Origin of the Family name – Buzas
There are two viable explanations, and a third ridiculous explanation. Many family names were acquired recently, often derived from an occupation, location, such as an estate, or family member, such as Johnson. Hence,
- Hungarian – buza means wheat in Hungarian, similar words refer to wheat or wheat products across the steppes to Mongolia and in Turkey, and, I am told, for millet in Persia. Also, buza, boza, etc. refer to a weak fermented broth brewed from grain. A farmers’ market is called Buza Plac. There are villages, rivers and mountains in the region named Buza and variations thereof. Buzasi means ‘from Buza.’ Thus a person of Hungarian ancestry may have acquired their family name from wheat or locations named Buza, Buzas, or similar.
- Historical records indicate the name Buzes for a Thracian general. Linguists believe buza is the Thracian word for goat. Perhaps location names may refer to areas where goats are kept. However, there are no records to support this speculation. The earliest, the name Bouseos is applied to the current Buzau river around 376 AD, which would during the time of Roman occupation. In this regard, the closest Latin word would be “bus” for ox. Thus it is possible that some families derive their name from these locations predating the recorded presence of Hungarians, Romanians, and Bulgarians (the areas occupied by the Thracians, Getae, and Dacian peoples). Buza, Buzes and variations are not names for any tribes in the area or in historical records before 300 AD.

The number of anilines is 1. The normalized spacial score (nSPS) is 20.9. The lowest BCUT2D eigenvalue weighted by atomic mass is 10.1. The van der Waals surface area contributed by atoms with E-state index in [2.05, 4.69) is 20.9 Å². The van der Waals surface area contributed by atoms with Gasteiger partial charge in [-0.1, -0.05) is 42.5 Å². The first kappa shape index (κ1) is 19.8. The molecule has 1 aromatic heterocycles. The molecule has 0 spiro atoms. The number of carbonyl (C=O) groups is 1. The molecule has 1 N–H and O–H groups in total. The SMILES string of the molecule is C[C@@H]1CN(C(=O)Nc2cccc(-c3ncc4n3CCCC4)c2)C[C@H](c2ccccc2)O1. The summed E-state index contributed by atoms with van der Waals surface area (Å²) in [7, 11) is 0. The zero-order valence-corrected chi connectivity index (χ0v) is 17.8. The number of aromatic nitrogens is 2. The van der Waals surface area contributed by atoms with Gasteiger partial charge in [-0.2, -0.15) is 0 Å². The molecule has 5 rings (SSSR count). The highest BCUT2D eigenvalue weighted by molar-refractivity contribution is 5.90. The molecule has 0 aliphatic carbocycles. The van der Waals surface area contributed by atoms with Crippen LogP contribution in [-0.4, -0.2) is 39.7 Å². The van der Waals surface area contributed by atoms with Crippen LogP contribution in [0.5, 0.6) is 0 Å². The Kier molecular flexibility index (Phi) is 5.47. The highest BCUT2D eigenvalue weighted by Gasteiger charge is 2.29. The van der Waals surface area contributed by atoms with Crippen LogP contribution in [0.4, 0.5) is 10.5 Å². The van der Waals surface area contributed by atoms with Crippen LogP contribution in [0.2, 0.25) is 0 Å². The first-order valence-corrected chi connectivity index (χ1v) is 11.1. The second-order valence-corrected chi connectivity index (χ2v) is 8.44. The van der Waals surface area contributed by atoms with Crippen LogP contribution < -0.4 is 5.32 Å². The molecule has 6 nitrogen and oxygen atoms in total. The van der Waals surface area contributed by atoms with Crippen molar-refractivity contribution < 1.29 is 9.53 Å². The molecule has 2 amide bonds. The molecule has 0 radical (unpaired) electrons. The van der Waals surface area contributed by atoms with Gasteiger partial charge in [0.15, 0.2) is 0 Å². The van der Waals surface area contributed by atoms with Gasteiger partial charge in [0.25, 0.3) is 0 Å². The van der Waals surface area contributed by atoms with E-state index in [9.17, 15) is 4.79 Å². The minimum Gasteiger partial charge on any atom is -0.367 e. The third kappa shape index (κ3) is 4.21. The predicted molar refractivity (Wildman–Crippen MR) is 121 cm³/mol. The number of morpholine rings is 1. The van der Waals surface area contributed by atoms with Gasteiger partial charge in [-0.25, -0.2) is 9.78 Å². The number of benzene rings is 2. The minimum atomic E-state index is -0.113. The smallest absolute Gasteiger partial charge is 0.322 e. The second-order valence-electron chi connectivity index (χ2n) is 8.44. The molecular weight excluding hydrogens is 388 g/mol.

- The Romanian word for lip is buza or buze, as in Czech. The Bulgarian word for cheek is buza. It seems unlikely that a family name would derive from the word for lip or cheek. Equally unlikely that a river or mountain would be named for a lip or cheek.
Presently, I conclude the family name derives from either the Hungarian word for wheat or locations named Buza, which have been named for goats, oxen, wheat or other unknown reasons.
A note on genetics, language, and culture. The DNA of eastern Hungary, Romania and surrounding areas are remarkably similar. Thus, any claims to genetic heritage are to be shared equally. Also, the Thracian-Dacian language and culture disappeared before the current cultures of Hungarians, Romanians, and Bulgarians emerged. Establishing a claim as the rightful inheritors of a cultural legacy would require a high level of proof and exclusivity. Good luck.